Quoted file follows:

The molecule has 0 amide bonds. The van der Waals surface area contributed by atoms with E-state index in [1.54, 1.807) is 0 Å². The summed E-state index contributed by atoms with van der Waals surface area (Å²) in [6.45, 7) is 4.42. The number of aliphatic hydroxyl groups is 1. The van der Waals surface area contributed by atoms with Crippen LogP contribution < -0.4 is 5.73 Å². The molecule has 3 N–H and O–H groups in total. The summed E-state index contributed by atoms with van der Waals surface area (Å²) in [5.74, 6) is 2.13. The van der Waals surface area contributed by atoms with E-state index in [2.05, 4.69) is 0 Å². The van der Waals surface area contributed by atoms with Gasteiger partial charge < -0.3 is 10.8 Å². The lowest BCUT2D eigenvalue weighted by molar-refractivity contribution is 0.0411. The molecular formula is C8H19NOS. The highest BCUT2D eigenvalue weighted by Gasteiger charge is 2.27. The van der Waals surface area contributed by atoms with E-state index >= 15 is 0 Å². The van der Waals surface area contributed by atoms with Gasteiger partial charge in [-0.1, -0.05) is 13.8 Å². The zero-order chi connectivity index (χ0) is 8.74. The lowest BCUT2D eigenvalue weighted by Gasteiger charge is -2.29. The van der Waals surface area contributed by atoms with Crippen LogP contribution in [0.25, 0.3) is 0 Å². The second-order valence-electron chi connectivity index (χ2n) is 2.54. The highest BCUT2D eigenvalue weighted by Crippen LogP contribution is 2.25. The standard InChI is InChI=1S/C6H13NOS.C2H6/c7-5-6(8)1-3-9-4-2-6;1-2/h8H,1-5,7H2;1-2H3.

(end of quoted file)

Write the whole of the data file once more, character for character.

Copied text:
The molecule has 0 amide bonds. The van der Waals surface area contributed by atoms with E-state index in [1.54, 1.807) is 0 Å². The summed E-state index contributed by atoms with van der Waals surface area (Å²) in [6.45, 7) is 4.42. The number of aliphatic hydroxyl groups is 1. The van der Waals surface area contributed by atoms with Crippen LogP contribution < -0.4 is 5.73 Å². The molecule has 3 N–H and O–H groups in total. The summed E-state index contributed by atoms with van der Waals surface area (Å²) in [5.74, 6) is 2.13. The van der Waals surface area contributed by atoms with E-state index in [2.05, 4.69) is 0 Å². The van der Waals surface area contributed by atoms with Gasteiger partial charge < -0.3 is 10.8 Å². The lowest BCUT2D eigenvalue weighted by molar-refractivity contribution is 0.0411. The molecular formula is C8H19NOS. The highest BCUT2D eigenvalue weighted by Gasteiger charge is 2.27. The van der Waals surface area contributed by atoms with E-state index >= 15 is 0 Å². The van der Waals surface area contributed by atoms with Gasteiger partial charge in [-0.1, -0.05) is 13.8 Å². The zero-order chi connectivity index (χ0) is 8.74. The lowest BCUT2D eigenvalue weighted by Gasteiger charge is -2.29. The van der Waals surface area contributed by atoms with Crippen LogP contribution in [0.25, 0.3) is 0 Å². The second-order valence-electron chi connectivity index (χ2n) is 2.54. The highest BCUT2D eigenvalue weighted by Crippen LogP contribution is 2.25. The standard InChI is InChI=1S/C6H13NOS.C2H6/c7-5-6(8)1-3-9-4-2-6;1-2/h8H,1-5,7H2;1-2H3.